Disrupting the Narrative: The Original Penny Loafer by G.H.Bass & Co
Alex Wilson gives us a history lesson in the widely-celebrated, oft-imitated ‘Weejun’ penny loafer from G.H.Bass & Co
Words by Alex Wilson
My first point of reference for G.H.Bass & Co comes around 2002. At the time, I’m 12 years old and the thought of white socks and black shoes only presents itself when there are no black socks left and I’m late for school. But then one weekend I stumble upon this archive shot from a 60s Ivy League campus of an unnamed student, books enveloped in the fold of his arm, button-down shirt neatly worn under a varsity sweater with white chinos, white socks, and black penny loafers glistening under the summer sun. It’s the first time anything outside of a sneaker or football shirt has plucked my style lobe since, well, ever.
That image then lays dormant in my brain for over a decade, whilst polyester and ill-fitting denim take centre stage until the ripe age of 26 when that very same image reappears whilst I’m thumbing through a copy of Take Ivy by Teruyoshi Hayashida. It’s then I find out that they are known as penny loafers and the originals I’m after are the playfully named ‘Weejuns’ from G.H.Bass & Co. The origin for the style’s namesake comes from the campuses in which they were so popular. The very students that wore them kept a quarter in the shoe’s saddle so they could always make a phone call, long before the age of WhatsApp and FaceTime – thus, the moniker ‘penny’ was coined.
The G.H.Bass & Co loafer has been a footwear choice for many a subculture, from the aforementioned collegiate stylings of the ’60s campus catwalks to silver screen matinee idols like Paul Newman, Audrey Hepburn, Grace Kelly, Cary Grant, James Dean, Marilyn Monroe, and the original preppy icon, JFK. Though it doesn’t end with undergraduates and public figures. Mods adopted them to accompany their button-down shirts and fishtail parkas.
They’ve even bled more broadly into the skater scene and first movers who know how to mix their metals – those who refuse to abide by the unwritten rules of tribal fashion and become ‘this guy’ or ‘that guy’. Nope, not for them. If it works, it works and nothing offsets sweats and a baggy hoodie like a pair of Weejuns. In the same breath, nothing picks up the stiffer, more classic suit silhouette than a pair, either. Subcultures are meeting in the middle today and in my opinion, right now is one of the most exciting times for style. It doesn’t have to be so regimented. The original penny loafer from G.H.Bass & Co is one of the most enjoyable shoes to test this theory with. A classic icon, disrupting the narrative.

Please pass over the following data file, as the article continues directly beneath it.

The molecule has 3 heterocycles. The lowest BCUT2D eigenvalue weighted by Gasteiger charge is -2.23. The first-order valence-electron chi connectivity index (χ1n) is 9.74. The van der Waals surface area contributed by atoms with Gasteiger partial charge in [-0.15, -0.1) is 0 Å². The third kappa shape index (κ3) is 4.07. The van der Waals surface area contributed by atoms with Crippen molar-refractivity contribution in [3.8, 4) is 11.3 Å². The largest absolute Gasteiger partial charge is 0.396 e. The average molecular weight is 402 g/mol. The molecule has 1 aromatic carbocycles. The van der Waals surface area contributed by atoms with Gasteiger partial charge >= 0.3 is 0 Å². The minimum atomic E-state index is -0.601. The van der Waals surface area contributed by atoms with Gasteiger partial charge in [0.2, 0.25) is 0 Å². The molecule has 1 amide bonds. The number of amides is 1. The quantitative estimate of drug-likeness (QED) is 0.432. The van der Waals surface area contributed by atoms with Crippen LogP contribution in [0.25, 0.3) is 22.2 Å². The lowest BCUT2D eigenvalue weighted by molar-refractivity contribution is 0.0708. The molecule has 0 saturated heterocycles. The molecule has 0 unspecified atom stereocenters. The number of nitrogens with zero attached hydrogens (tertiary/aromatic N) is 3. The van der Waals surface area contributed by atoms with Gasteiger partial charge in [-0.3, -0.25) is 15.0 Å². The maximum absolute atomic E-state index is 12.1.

Established in 1876 by George Henry Bass, G.H.Bass & Co believed in a simple principle – ‘To make the best possible shoe for the purpose for which it was intended.’ The iconic penny loafer was created by G.H.Bass & Co in 1936, in response to a request from the US editor of Esquire. Putting heads together, they adapted a Norwegian farm shoe intended for ‘loafing in the field’ and as such, the ‘Bass Weejun’ was born. The world’s very first penny loafer.
Handmade ethically in their factory in El Salvador, Weejuns still use the same techniques pioneered in 1936. Moreover, there are now some contemporary takes on the iconic shape available alongside the original, bringing an intriguing alternative to the time-honoured classic. Take the latest collaboration with Fred Perry, for instance. G.H. Bass & Co’s iconic Weejuns are given the Fred Perry treatment with tough, heavy-duty styling and an all-over texture which references the piqué of Fred Perry’s signature cotton tennis shirts. Designed with a thick, ridged commando out-sole in lightweight but durable EVA rubber, the leather in-sock is finished with a tartan trim taken from the brand’s Harrington jacket.
Shop the full G.H. Bass & Co collection here